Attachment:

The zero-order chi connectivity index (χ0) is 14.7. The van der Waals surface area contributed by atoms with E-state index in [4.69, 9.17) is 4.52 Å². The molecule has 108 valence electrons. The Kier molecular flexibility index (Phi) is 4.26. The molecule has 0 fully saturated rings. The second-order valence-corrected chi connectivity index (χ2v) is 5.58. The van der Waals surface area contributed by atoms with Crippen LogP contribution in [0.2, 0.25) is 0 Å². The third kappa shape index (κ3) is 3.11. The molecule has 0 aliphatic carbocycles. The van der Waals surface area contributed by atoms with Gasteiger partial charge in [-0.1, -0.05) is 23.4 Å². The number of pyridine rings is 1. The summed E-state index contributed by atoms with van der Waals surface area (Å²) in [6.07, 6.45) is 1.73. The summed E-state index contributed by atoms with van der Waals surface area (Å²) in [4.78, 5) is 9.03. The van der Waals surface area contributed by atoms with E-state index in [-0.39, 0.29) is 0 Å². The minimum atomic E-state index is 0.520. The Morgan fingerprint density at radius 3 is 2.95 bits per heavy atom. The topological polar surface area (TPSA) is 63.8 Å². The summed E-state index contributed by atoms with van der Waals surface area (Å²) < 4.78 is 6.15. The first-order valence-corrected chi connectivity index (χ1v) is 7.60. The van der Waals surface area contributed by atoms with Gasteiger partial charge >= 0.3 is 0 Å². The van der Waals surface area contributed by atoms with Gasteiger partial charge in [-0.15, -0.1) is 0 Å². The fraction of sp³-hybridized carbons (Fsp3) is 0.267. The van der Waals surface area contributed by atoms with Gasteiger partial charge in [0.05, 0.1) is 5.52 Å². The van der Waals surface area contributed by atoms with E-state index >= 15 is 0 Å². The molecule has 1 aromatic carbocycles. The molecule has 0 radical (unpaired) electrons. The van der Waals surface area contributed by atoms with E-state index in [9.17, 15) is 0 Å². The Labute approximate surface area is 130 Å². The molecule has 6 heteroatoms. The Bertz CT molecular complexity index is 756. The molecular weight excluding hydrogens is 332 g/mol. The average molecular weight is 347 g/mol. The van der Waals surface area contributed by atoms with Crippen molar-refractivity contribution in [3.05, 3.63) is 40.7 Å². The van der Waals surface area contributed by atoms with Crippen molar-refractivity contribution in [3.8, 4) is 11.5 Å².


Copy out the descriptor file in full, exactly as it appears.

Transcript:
The zero-order chi connectivity index (χ0) is 14.7. The van der Waals surface area contributed by atoms with E-state index in [4.69, 9.17) is 4.52 Å². The molecule has 108 valence electrons. The Kier molecular flexibility index (Phi) is 4.26. The molecule has 0 fully saturated rings. The second-order valence-corrected chi connectivity index (χ2v) is 5.58. The van der Waals surface area contributed by atoms with Crippen LogP contribution in [0.2, 0.25) is 0 Å². The third kappa shape index (κ3) is 3.11. The molecule has 0 aliphatic carbocycles. The van der Waals surface area contributed by atoms with Gasteiger partial charge in [-0.1, -0.05) is 23.4 Å². The number of pyridine rings is 1. The summed E-state index contributed by atoms with van der Waals surface area (Å²) in [6.07, 6.45) is 1.73. The summed E-state index contributed by atoms with van der Waals surface area (Å²) in [4.78, 5) is 9.03. The van der Waals surface area contributed by atoms with E-state index in [-0.39, 0.29) is 0 Å². The minimum atomic E-state index is 0.520. The Morgan fingerprint density at radius 3 is 2.95 bits per heavy atom. The topological polar surface area (TPSA) is 63.8 Å². The summed E-state index contributed by atoms with van der Waals surface area (Å²) < 4.78 is 6.15. The first-order valence-corrected chi connectivity index (χ1v) is 7.60. The van der Waals surface area contributed by atoms with Gasteiger partial charge >= 0.3 is 0 Å². The van der Waals surface area contributed by atoms with Gasteiger partial charge in [-0.15, -0.1) is 0 Å². The fraction of sp³-hybridized carbons (Fsp3) is 0.267. The van der Waals surface area contributed by atoms with Gasteiger partial charge in [0.05, 0.1) is 5.52 Å². The van der Waals surface area contributed by atoms with E-state index >= 15 is 0 Å². The molecule has 1 aromatic carbocycles. The molecule has 0 radical (unpaired) electrons. The van der Waals surface area contributed by atoms with E-state index in [9.17, 15) is 0 Å². The Labute approximate surface area is 130 Å². The molecule has 6 heteroatoms. The Bertz CT molecular complexity index is 756. The molecular weight excluding hydrogens is 332 g/mol. The average molecular weight is 347 g/mol. The van der Waals surface area contributed by atoms with Crippen molar-refractivity contribution in [3.05, 3.63) is 40.7 Å². The van der Waals surface area contributed by atoms with Crippen molar-refractivity contribution in [3.8, 4) is 11.5 Å².